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Good Housekeeping? Reputation, Fixed Exchange Rates, and the 'Original Sin' Problem

  • Kang Yong Tan
  • Prasanna Gai

This paper examines how the choice of exchange rate regime can signal financial rectitude and, in so doing, influcence a country's ability to borrow internationally in domestic currency. We develop a model in which the constant probability of a 'type change' creates incentives for disciplined policymakers to fix the exchange rate in an effort to separate themselves from more opportunistic types. Because the track record of a policymaker is imperfectly observable, reputational incentives depend on the past behaviour of previous generations and there is hysterisis in the updating behaviour of creditors. 'Original Sin' - the inflationary track record of one's predecessors - can reverberate over time leading creditors to be wary about extending sovereign loans in domestic currency terms. Our findings seem consistent with the pattern of the currency composition of debt in Japan and Russia at the turn of the nineteenth century.

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Paper provided by Econometric Society in its series Econometric Society 2004 Far Eastern Meetings with number 446.

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Date of creation: 11 Aug 2004
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Handle: RePEc:ecm:feam04:446
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  1. D. Backus & J. Driffil, 1998. "Inflation and Reputation," Levine's Working Paper Archive 625, David K. Levine.
  2. repec:cup:jechis:v:60:y:2000:i:02:p:442-467_00 is not listed on IDEAS
  3. Michael D. Bordo & Marc Flandreau, 2001. "Core, Periphery, Exchange Rate Regimes, and Globalization," NBER Working Papers 8584, National Bureau of Economic Research, Inc.
  4. Tirole, J., 1993. "A Theory of Collective Reputations with Applications to the Persistence of Corruption and to Firm Quality," Working papers 93-13, Massachusetts Institute of Technology (MIT), Department of Economics.
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  8. Allan Drazen & Paul R. Masson, 1993. "Credibility of Policies versus Credibility of Policymakers," NBER Working Papers 4448, National Bureau of Economic Research, Inc.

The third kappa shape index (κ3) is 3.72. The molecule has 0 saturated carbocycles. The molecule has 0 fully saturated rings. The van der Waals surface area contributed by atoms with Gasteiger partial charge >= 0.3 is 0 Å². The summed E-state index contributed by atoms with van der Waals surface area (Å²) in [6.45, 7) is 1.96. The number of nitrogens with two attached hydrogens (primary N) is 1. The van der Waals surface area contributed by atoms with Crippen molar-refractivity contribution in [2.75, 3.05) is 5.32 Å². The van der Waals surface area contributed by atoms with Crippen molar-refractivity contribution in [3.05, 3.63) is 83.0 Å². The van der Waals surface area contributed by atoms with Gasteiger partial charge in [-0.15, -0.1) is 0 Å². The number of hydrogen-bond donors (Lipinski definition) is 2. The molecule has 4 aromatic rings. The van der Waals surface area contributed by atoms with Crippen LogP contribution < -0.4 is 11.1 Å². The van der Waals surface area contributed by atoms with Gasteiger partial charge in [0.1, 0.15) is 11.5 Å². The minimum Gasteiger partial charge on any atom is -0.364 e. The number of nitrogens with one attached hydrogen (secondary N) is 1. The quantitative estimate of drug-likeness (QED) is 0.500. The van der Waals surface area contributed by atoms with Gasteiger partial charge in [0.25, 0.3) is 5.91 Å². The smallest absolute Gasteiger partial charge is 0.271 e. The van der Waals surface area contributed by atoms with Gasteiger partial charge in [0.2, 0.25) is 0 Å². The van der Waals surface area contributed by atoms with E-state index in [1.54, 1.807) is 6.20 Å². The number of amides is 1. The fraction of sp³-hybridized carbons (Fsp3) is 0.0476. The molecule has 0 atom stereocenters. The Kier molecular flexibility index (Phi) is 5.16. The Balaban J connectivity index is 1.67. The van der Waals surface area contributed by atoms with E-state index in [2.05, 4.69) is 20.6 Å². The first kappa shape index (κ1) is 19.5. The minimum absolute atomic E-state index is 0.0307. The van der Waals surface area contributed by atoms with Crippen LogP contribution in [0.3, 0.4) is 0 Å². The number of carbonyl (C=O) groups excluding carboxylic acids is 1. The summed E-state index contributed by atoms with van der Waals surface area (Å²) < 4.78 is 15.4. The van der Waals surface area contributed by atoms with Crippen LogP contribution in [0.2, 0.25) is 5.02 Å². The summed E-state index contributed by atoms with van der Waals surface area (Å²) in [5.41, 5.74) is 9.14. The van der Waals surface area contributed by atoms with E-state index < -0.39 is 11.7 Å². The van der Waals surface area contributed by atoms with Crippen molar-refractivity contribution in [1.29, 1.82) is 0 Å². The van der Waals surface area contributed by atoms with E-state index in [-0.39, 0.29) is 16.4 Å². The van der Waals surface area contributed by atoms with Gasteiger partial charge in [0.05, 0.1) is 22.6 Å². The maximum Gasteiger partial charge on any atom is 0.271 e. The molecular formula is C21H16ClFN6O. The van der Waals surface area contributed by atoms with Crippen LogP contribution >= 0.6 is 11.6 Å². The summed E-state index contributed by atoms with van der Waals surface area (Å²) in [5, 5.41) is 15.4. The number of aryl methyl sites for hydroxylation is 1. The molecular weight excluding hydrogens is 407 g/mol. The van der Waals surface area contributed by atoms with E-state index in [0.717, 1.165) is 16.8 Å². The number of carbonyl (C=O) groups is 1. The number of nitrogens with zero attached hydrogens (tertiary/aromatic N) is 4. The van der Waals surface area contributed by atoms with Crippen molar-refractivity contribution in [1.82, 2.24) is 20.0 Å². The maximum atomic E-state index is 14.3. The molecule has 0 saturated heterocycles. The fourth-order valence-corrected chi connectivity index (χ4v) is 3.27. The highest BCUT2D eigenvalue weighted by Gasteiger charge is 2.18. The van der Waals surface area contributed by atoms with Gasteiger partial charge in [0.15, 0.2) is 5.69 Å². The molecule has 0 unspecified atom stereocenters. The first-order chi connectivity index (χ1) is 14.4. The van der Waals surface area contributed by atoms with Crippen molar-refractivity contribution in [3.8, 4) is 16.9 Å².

9. George J. Mailath & Larry Samuelson, 2000. "Who Wants a Good Reputation?," CARESS Working Papres sell-rep, University of Pennsylvania Center for Analytic Research and Economics in the Social Sciences.
  10. Ricardo Hausmann & Ugo Panizza & Ernesto H. Stein, 2000. "Why Do Countries Float the Way They Float?," Research Department Publications 4205, Inter-American Development Bank, Research Department.
  11. Jeanne, Olivier, 2003. "Why Do Emerging Economies Borrow in Foreign Currency?," CEPR Discussion Papers 4030, C.E.P.R. Discussion Papers.
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  13. Barry Eichengreen & Ricardo Hausmann, 1999. "Exchange rates and financial fragility," Proceedings - Economic Policy Symposium - Jackson Hole, Federal Reserve Bank of Kansas City, pages 329-368.
  14. Steven Tadelis, 1999. "What's in a Name? Reputation as a Tradeable Asset," American Economic Review, American Economic Association, vol. 89(3), pages 548-563, June.
  15. Cole, Harold L & Dow, James & English, William B, 1995. "Default, Settlement, and Signalling: Lending Resumption in a Reputational Model of Sovereign Debt," International Economic Review, Department of Economics, University of Pennsylvania and Osaka University Institute of Social and Economic Research Association, vol. 36(2), pages 365-85, May.
  16. Paul R. Masson & Allan Drazen, 1994. "Credibility of Policies Versus Credibility of Policymakers," IMF Working Papers 94/49, International Monetary Fund.
  17. Flandreau, Marc & Sussman, Nathan, 2004. "Old Sins: Exchange Rate Clauses and European Foreign Lending in the 19th Century," CEPR Discussion Papers 4248, C.E.P.R. Discussion Papers.
  18. Michael D. Bordo & Christopher Meissner & Angela Redish, 2003. "How "Original Sin" was Overcome: The Evolution of External Debt Denominated in Domestic Currencies in the United States and the British Dominions," NBER Working Papers 9841, National Bureau of Economic Research, Inc.
  19. Grossman, Herschel I. & Van Huyck, John B., 1993. "Nominal sovereign debt, risk shifting, and reputation," Journal of Economics and Business, Elsevier, vol. 45(3-4), pages 341-352.
  20. Gregory, Paul R., 1979. "The Russian Balance of Payments, the Gold Standard, and Monetary Policy: A Historical Example of Foreign Capital Movements," The Journal of Economic History, Cambridge University Press, vol. 39(02), pages 379-400, June.
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